Tesla, on the other hand, started with a limited-production Roadster priced over $100,000. Then it went to the Model S, at $65,000 and up, approaching double that price for the highest-end models.

Only now, a decade after it started, is it offering a long-range electric car for $35,000. While much about Tesla is far from traditional, the company trod the tried-and-true path for innovative auto technology.

Frame from 2014 Cadillac ELR video on YouTube, with actor Neil McDonough

Frame from 2014 Cadillac ELR video on YouTube, with actor Neil McDonough

5. Perhaps the Volt should have been a Cadillac

GM recently announced that its reshuffled electric-car efforts starting in 2021 will be focused on Cadillac. The greater profits on luxury vehicles may allow it to make money on electric cars sooner than if they had to compete at mass-market Chevy prices.

Looking back, Tony Posawatz, product manager for the 2011 Volt, mused that “perhaps GM should have started with a Cadillac version (given the higher costs) or introduced the originally planned crossover soon.”

Cadillac did get the ELR, effectively a luxury coupe on first-generation Volt underpinnings, but its jaw-dropping price of about $75,000—what a decent Tesla Model S cost—and the limited utility of a two-door coupe body killed it pretty much on launch.

Analyst Lindland echoes Posawatz's thought. Asked what GM learned from the Volt, she responded, “Not enough, or else the Chevy Bolt EV would have been the Cadillac XT4.”

It’s worth noting that’s the exact route Audi will take with its upcoming Q4 e-tron, to be built on VW Group’s shared MEB electric-car platform following the larger, pricier e-tron that goes on sale this year. The Q4 likely won’t arrive until 2021, but arguably GM could have beaten it to the punch in 2017 if its electric-car efforts weren’t still wedded to the Chevrolet brand at the time.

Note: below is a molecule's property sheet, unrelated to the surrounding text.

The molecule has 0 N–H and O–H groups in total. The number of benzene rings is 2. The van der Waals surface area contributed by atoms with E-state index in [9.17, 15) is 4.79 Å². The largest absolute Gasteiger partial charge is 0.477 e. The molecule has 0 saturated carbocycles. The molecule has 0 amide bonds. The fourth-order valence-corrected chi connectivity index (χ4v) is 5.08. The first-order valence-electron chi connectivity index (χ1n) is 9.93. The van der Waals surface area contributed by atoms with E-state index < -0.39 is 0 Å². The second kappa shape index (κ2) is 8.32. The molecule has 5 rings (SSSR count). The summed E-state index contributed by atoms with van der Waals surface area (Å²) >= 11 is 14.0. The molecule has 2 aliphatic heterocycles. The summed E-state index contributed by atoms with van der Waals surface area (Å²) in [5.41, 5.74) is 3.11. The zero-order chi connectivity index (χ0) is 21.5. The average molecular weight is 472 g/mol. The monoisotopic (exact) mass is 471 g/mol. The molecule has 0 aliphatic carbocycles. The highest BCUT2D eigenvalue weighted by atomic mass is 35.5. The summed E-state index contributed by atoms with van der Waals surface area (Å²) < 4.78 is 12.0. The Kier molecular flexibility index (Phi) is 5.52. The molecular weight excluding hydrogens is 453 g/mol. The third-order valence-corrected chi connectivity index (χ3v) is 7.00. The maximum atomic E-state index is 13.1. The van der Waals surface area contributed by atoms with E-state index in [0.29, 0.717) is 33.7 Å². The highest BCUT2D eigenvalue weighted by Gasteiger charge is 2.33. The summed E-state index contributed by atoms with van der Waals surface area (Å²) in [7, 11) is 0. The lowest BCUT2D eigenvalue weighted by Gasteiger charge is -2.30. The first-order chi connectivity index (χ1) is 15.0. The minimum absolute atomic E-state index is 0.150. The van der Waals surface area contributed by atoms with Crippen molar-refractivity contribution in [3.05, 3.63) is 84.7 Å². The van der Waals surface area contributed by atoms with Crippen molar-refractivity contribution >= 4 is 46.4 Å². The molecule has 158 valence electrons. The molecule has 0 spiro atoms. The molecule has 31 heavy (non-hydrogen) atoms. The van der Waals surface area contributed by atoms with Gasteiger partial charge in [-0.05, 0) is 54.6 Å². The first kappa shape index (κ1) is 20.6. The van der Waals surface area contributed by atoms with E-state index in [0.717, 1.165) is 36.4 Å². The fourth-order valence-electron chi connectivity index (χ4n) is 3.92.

2011 Chevrolet Volt plugged into Coulomb Technologies 240V wall charging unit

2011 Chevrolet Volt plugged into Coulomb Technologies 240V wall charging unit

6. Plug-in hybrids are electric cars (mostly)

In early surveys, back in the days when “electric cars” meant Chevy Volts, Mitsubishi i-MiEVs, Nissan Leafs, or Teslas, it turned out that the plug-in hybrid Volt—with initially just 35 miles of rated battery range—covered more electric miles per day than did the early Leafs with more than twice that range.

That spoke to several factors: lack of infrastructure, range anxiety even among dedicated EV drivers, and the confidence of having a backup gasoline engine if needed. Volt owners, it turned out, were more than willing to drive electric as much as they practically could—and hence discover they covered fewer daily miles than they believed, just as usage data predicted.

EV advocate Sexton worries the withdrawal of a plug-in hybrid with comparatively long battery range “may have the unintended consequence of convincing fence-sitters to stick with gasoline only in the near term—perfect being the enemy of good and all that.”